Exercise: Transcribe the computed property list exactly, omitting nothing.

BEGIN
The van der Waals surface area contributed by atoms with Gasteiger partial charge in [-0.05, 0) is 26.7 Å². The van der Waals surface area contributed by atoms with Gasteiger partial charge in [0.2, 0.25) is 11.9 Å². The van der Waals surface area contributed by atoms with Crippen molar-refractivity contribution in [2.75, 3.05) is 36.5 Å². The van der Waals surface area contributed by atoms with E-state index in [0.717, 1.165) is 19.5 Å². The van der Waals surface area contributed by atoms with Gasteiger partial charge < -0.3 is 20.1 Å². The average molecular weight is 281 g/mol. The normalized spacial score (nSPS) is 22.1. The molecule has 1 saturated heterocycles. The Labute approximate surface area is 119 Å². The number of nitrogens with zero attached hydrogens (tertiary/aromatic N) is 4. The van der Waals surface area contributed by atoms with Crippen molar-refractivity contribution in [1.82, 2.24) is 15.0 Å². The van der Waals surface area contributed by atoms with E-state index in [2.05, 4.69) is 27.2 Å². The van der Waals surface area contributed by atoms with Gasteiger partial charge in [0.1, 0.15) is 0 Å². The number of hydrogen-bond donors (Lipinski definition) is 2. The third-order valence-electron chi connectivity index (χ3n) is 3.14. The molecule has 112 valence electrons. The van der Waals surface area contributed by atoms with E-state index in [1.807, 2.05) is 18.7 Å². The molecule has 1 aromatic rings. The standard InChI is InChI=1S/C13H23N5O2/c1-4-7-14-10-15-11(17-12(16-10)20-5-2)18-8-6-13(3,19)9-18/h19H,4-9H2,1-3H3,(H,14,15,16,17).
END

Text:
The van der Waals surface area contributed by atoms with Gasteiger partial charge in [-0.05, 0) is 26.7 Å². The van der Waals surface area contributed by atoms with Gasteiger partial charge in [0.2, 0.25) is 11.9 Å². The van der Waals surface area contributed by atoms with Crippen molar-refractivity contribution in [2.75, 3.05) is 36.5 Å². The van der Waals surface area contributed by atoms with E-state index in [0.717, 1.165) is 19.5 Å². The van der Waals surface area contributed by atoms with Gasteiger partial charge < -0.3 is 20.1 Å². The average molecular weight is 281 g/mol. The normalized spacial score (nSPS) is 22.1. The molecule has 1 saturated heterocycles. The Labute approximate surface area is 119 Å². The number of nitrogens with zero attached hydrogens (tertiary/aromatic N) is 4. The van der Waals surface area contributed by atoms with Crippen molar-refractivity contribution in [1.82, 2.24) is 15.0 Å². The van der Waals surface area contributed by atoms with E-state index in [2.05, 4.69) is 27.2 Å². The van der Waals surface area contributed by atoms with Gasteiger partial charge in [0.1, 0.15) is 0 Å². The number of hydrogen-bond donors (Lipinski definition) is 2. The third-order valence-electron chi connectivity index (χ3n) is 3.14. The molecule has 112 valence electrons. The van der Waals surface area contributed by atoms with E-state index in [1.807, 2.05) is 18.7 Å². The molecule has 1 aromatic rings. The standard InChI is InChI=1S/C13H23N5O2/c1-4-7-14-10-15-11(17-12(16-10)20-5-2)18-8-6-13(3,19)9-18/h19H,4-9H2,1-3H3,(H,14,15,16,17).